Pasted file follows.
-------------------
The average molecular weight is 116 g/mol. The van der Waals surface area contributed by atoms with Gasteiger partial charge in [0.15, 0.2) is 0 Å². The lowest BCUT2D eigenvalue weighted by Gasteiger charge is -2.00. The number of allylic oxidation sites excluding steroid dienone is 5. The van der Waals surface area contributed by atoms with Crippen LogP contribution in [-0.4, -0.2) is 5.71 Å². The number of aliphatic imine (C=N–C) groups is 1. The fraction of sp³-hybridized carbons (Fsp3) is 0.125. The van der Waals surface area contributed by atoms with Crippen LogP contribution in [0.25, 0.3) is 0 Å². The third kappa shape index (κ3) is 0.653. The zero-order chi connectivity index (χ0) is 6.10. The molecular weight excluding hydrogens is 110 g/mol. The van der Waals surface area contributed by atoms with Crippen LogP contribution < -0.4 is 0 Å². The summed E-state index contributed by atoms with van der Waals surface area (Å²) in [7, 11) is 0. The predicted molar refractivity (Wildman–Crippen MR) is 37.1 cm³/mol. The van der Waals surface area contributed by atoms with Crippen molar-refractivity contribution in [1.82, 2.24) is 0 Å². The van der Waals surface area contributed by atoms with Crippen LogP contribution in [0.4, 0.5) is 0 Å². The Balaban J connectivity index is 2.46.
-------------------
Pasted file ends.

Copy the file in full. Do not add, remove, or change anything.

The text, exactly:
The average molecular weight is 116 g/mol. The van der Waals surface area contributed by atoms with Gasteiger partial charge in [0.15, 0.2) is 0 Å². The lowest BCUT2D eigenvalue weighted by Gasteiger charge is -2.00. The number of allylic oxidation sites excluding steroid dienone is 5. The van der Waals surface area contributed by atoms with Crippen LogP contribution in [-0.4, -0.2) is 5.71 Å². The number of aliphatic imine (C=N–C) groups is 1. The fraction of sp³-hybridized carbons (Fsp3) is 0.125. The van der Waals surface area contributed by atoms with Crippen LogP contribution in [0.25, 0.3) is 0 Å². The third kappa shape index (κ3) is 0.653. The zero-order chi connectivity index (χ0) is 6.10. The molecular weight excluding hydrogens is 110 g/mol. The van der Waals surface area contributed by atoms with Crippen LogP contribution < -0.4 is 0 Å². The summed E-state index contributed by atoms with van der Waals surface area (Å²) in [7, 11) is 0. The predicted molar refractivity (Wildman–Crippen MR) is 37.1 cm³/mol. The van der Waals surface area contributed by atoms with Crippen molar-refractivity contribution in [1.82, 2.24) is 0 Å². The van der Waals surface area contributed by atoms with Crippen LogP contribution in [0.4, 0.5) is 0 Å². The Balaban J connectivity index is 2.46.